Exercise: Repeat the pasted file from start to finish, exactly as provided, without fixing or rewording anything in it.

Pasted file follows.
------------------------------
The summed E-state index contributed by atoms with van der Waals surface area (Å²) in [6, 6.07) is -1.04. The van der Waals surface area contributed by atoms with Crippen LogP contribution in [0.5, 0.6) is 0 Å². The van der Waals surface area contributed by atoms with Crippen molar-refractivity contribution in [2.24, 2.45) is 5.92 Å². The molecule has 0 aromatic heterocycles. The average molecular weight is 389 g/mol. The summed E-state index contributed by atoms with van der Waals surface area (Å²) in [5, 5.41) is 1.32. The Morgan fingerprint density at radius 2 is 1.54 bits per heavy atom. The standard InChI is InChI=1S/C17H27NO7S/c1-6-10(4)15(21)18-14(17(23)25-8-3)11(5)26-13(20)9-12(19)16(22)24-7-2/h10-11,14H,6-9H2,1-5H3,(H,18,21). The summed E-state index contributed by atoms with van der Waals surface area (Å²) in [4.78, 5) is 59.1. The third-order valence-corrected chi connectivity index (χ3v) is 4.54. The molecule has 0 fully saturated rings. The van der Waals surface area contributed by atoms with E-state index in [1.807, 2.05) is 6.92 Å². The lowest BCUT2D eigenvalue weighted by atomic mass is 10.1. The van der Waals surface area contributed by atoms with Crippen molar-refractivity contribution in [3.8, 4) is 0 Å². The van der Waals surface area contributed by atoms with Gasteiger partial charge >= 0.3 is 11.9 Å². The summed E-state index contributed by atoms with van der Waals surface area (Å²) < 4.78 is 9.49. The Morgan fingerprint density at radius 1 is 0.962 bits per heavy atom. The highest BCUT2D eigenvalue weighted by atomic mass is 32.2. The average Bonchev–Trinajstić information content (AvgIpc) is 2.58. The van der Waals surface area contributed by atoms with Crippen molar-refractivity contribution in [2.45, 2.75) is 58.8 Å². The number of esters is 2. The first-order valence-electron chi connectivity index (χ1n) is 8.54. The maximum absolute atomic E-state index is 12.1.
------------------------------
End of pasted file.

The summed E-state index contributed by atoms with van der Waals surface area (Å²) in [6, 6.07) is -1.04. The van der Waals surface area contributed by atoms with Crippen LogP contribution in [0.5, 0.6) is 0 Å². The van der Waals surface area contributed by atoms with Crippen molar-refractivity contribution in [2.24, 2.45) is 5.92 Å². The molecule has 0 aromatic heterocycles. The average molecular weight is 389 g/mol. The summed E-state index contributed by atoms with van der Waals surface area (Å²) in [5, 5.41) is 1.32. The Morgan fingerprint density at radius 2 is 1.54 bits per heavy atom. The standard InChI is InChI=1S/C17H27NO7S/c1-6-10(4)15(21)18-14(17(23)25-8-3)11(5)26-13(20)9-12(19)16(22)24-7-2/h10-11,14H,6-9H2,1-5H3,(H,18,21). The summed E-state index contributed by atoms with van der Waals surface area (Å²) in [4.78, 5) is 59.1. The third-order valence-corrected chi connectivity index (χ3v) is 4.54. The molecule has 0 fully saturated rings. The van der Waals surface area contributed by atoms with E-state index in [1.807, 2.05) is 6.92 Å². The lowest BCUT2D eigenvalue weighted by atomic mass is 10.1. The van der Waals surface area contributed by atoms with Crippen molar-refractivity contribution in [3.8, 4) is 0 Å². The van der Waals surface area contributed by atoms with Gasteiger partial charge >= 0.3 is 11.9 Å². The summed E-state index contributed by atoms with van der Waals surface area (Å²) < 4.78 is 9.49. The Morgan fingerprint density at radius 1 is 0.962 bits per heavy atom. The highest BCUT2D eigenvalue weighted by atomic mass is 32.2. The average Bonchev–Trinajstić information content (AvgIpc) is 2.58. The van der Waals surface area contributed by atoms with Crippen molar-refractivity contribution in [2.45, 2.75) is 58.8 Å². The number of esters is 2. The first-order valence-electron chi connectivity index (χ1n) is 8.54. The maximum absolute atomic E-state index is 12.1.